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‘Nyada raised me…’ Eva Kuson sets the stage for Manus day

Picture by Barefoot photography

My mother gave birth to me at Lorengau General Hospital. Her parents came to town and took me home to Nyada, on the West Coast of Manus.

Nyada raised me.

I nearly drowned five times riding waves on old tree barks, kissed death when I choked on a fruit seed, speared at the ankle during a fishing game, fell 15 metres from a coconut tree, developed tropical ulcers twice, became malaria victim on many, many occasions.

But…Nyada raised me.

I was fed mashed sago from mouths of my kewan clan women, whacked across the head by my kewan clan men for tangling their fishing net.

Slinged and strapped with laplap on my grandmother’s backside as she fried sago. My grandfather carried me on his shoulder and smoked me out with stinking brus and tobacco as we trailed the forest for sago expeditions.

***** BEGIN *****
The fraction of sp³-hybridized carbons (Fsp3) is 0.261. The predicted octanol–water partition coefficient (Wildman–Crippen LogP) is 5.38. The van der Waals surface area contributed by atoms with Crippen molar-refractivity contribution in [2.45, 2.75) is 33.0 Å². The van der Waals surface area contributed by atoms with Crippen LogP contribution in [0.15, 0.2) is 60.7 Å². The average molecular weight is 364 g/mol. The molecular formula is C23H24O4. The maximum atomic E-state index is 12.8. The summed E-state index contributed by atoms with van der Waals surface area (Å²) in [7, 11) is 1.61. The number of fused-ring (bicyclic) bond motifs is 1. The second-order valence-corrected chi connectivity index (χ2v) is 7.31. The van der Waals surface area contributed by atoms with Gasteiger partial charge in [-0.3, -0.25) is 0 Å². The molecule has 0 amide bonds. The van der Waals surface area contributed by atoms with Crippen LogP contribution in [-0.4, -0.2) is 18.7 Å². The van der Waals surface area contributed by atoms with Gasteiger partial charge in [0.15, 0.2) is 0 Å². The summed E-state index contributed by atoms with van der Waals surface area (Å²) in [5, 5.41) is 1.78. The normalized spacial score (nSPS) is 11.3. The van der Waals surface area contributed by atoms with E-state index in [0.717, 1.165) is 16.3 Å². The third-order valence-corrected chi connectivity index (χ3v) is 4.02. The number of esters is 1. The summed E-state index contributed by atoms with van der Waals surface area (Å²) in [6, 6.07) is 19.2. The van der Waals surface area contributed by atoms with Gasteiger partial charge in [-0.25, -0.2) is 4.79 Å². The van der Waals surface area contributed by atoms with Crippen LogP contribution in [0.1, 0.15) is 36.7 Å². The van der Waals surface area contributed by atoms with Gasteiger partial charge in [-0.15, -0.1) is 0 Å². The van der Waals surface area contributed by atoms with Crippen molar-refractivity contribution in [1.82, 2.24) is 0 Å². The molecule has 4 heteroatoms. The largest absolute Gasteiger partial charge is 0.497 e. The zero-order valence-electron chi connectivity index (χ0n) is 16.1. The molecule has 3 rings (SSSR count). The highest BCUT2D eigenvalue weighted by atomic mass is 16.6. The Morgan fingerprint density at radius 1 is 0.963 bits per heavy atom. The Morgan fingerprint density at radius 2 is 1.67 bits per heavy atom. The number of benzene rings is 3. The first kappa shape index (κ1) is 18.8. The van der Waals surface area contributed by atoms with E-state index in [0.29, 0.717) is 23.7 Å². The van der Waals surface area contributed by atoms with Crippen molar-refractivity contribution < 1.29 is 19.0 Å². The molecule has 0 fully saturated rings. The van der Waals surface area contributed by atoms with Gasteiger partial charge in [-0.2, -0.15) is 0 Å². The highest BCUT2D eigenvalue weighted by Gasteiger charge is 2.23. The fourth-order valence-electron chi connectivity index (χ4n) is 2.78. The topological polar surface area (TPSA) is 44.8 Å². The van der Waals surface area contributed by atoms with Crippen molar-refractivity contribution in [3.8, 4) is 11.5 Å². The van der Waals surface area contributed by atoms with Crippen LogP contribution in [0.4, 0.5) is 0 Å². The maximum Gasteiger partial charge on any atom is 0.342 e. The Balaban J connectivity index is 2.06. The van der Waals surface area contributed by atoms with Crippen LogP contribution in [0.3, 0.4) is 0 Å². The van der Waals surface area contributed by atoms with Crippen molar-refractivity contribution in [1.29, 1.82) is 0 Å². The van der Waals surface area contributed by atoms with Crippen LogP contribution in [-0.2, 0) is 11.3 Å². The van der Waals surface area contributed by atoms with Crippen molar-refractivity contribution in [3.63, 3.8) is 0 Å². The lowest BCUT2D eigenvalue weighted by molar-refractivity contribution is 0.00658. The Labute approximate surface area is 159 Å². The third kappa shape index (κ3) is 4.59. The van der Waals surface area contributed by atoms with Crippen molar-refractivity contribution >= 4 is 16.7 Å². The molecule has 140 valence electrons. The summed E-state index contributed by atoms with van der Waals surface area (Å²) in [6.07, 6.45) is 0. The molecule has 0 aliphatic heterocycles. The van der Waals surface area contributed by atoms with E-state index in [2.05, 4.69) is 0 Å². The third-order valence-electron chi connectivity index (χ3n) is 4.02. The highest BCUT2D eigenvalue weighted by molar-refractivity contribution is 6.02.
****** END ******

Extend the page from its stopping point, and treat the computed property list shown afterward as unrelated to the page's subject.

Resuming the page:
But…Nyada raised me

I caught my first fish at the age of five and gave it to my grandfather’s sister. She was honoured by the gesture that she called on our dead ancestors to bless my hand so I may catch more to feed the entire village.

Her ‘blessings’ got to my head, that I invested long hours out at the sea to catch more fish which resulted in bad pneumonia.

But…Nyada raised me.

Played on the beach from dawn to dusk, attempted fishing at the age of 3, claimed a fishing spot at age 4. Age 5, I was holding down canoes on fishing trips, at age 6 I washed my first bag of sago. At the age of 8, my mother brought me to Port Moresby to begin my education.

But…. Nyada raised me.

I graduated from a tertiary institution, comfortably living in my city house, my daughter is in a private school, cooking on gas stove, rode in my car, travelled extensively to different places.

Because… Nyada raised me.

We have a reason to celebrate Manus Day 🐚

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